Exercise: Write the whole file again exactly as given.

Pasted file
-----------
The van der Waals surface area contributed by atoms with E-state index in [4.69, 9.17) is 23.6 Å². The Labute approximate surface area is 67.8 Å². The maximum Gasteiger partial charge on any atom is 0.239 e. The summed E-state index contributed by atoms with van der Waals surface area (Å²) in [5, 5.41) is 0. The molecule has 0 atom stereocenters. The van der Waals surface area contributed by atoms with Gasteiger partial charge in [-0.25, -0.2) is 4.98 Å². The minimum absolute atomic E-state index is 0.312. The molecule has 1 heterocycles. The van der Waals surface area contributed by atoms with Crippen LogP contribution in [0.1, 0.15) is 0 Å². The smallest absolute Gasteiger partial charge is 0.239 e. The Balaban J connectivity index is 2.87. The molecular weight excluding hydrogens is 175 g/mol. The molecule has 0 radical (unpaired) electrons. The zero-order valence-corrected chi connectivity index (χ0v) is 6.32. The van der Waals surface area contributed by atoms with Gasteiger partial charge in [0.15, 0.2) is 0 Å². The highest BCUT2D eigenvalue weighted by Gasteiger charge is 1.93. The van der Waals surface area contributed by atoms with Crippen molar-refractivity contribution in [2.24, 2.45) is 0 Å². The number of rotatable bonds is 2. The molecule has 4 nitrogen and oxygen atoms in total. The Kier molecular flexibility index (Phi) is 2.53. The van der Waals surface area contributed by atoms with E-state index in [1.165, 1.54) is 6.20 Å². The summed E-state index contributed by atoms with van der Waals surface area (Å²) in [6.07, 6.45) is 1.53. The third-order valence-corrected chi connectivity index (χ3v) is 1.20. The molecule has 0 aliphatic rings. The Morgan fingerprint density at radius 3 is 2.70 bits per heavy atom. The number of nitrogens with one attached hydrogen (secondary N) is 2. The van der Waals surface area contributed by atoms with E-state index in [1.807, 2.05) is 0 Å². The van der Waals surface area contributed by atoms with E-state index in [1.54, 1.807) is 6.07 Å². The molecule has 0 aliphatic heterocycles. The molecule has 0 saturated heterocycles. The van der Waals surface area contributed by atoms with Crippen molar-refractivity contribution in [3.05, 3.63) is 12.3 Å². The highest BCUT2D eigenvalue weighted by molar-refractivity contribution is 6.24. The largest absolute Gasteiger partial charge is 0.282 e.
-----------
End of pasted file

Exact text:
The van der Waals surface area contributed by atoms with E-state index in [4.69, 9.17) is 23.6 Å². The Labute approximate surface area is 67.8 Å². The maximum Gasteiger partial charge on any atom is 0.239 e. The summed E-state index contributed by atoms with van der Waals surface area (Å²) in [5, 5.41) is 0. The molecule has 0 atom stereocenters. The van der Waals surface area contributed by atoms with Gasteiger partial charge in [-0.25, -0.2) is 4.98 Å². The minimum absolute atomic E-state index is 0.312. The molecule has 1 heterocycles. The van der Waals surface area contributed by atoms with Crippen LogP contribution in [0.1, 0.15) is 0 Å². The smallest absolute Gasteiger partial charge is 0.239 e. The Balaban J connectivity index is 2.87. The molecular weight excluding hydrogens is 175 g/mol. The molecule has 0 radical (unpaired) electrons. The zero-order valence-corrected chi connectivity index (χ0v) is 6.32. The van der Waals surface area contributed by atoms with Gasteiger partial charge in [0.15, 0.2) is 0 Å². The highest BCUT2D eigenvalue weighted by Gasteiger charge is 1.93. The van der Waals surface area contributed by atoms with Crippen molar-refractivity contribution in [2.24, 2.45) is 0 Å². The number of rotatable bonds is 2. The molecule has 4 nitrogen and oxygen atoms in total. The Kier molecular flexibility index (Phi) is 2.53. The van der Waals surface area contributed by atoms with E-state index in [1.165, 1.54) is 6.20 Å². The summed E-state index contributed by atoms with van der Waals surface area (Å²) in [6.07, 6.45) is 1.53. The third-order valence-corrected chi connectivity index (χ3v) is 1.20. The molecule has 0 aliphatic rings. The Morgan fingerprint density at radius 3 is 2.70 bits per heavy atom. The number of nitrogens with one attached hydrogen (secondary N) is 2. The van der Waals surface area contributed by atoms with E-state index in [1.807, 2.05) is 0 Å². The van der Waals surface area contributed by atoms with E-state index in [1.54, 1.807) is 6.07 Å². The molecule has 0 aliphatic heterocycles. The molecule has 0 saturated heterocycles. The van der Waals surface area contributed by atoms with Crippen molar-refractivity contribution in [3.05, 3.63) is 12.3 Å². The highest BCUT2D eigenvalue weighted by molar-refractivity contribution is 6.24. The largest absolute Gasteiger partial charge is 0.282 e.